- Apply to a number of programs. I know it’s expensive and time-consuming to add schools to your application list, but that cost pales in comparison to how much going to a poor-paying or unsupportive program will hurt you over the years you are in it. Having multiple admissions offers will give you the best chance of attending a program that will support you as a whole person.
- Thoroughly research the stipend offer letter extended to you by each program you gain admission to as well as the benefits provided by the university and how the benefits have changed over time. While some of that research is available online, you will almost certainly need to talk with multiple current students to get the real scoop. Ask them if they can live comfortably on their stipends and how they define comfortable. Ask them if there are any common financial pain points that students gripe about. Ask them if out-of-pocket fees have increased in the past few years, whether the ACA has changed their health insurance benefits, and about any special considerations you have such as partner benefits, chilcare subsidies, or support for students with chronic medical conditions. If the students share their perception of an “us vs. them” attitude on the part of the administration or an administration that is powerless protect students from federal and state funding changes, take that as a major red flag.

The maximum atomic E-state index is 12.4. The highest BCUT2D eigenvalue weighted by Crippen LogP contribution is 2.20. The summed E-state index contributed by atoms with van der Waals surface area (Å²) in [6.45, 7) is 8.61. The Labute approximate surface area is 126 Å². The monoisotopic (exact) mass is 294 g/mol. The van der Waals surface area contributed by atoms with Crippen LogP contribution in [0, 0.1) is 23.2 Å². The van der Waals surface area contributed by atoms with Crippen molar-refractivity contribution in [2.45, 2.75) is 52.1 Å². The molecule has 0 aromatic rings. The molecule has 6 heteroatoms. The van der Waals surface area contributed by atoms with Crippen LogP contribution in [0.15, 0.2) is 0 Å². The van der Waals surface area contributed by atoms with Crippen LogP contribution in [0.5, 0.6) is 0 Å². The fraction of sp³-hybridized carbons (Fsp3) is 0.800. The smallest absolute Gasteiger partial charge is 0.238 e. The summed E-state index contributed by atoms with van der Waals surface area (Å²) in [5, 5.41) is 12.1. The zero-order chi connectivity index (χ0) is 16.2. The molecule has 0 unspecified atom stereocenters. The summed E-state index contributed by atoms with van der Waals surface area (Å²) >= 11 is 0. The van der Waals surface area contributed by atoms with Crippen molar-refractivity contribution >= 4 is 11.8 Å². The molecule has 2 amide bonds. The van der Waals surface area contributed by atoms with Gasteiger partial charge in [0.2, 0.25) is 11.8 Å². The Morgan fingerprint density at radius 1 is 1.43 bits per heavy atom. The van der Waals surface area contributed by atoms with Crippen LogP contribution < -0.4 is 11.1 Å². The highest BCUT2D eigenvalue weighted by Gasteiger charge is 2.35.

When I was applying to grad school, I didn’t know about benefits, unions, how states cutting higher education funding affects grad students, or health insurance subsidies. I had no idea that a good advisor or good department could be housed in a university that has an adversarial relationship with its students. I consider myself very fortunate that I ended up at a university that provided a reasonable stipend and benefits and had a supportive administration just by following my research and weather preferences.
I don’t want you to get ‘unlucky’ in this process simply because of a lack of information or that you only received one admissions offer. I want you to accept an offer that allows you to live a reasonably comfortable lifestyle in graduate school for your own well-being, and I want you to signal to departments whose offers didn’t meet that standard where they are lacking for the benefit of their current and future students. If enough of us vote with our feet by rejecting low offers, the departments and universities will hear us and be forced to change.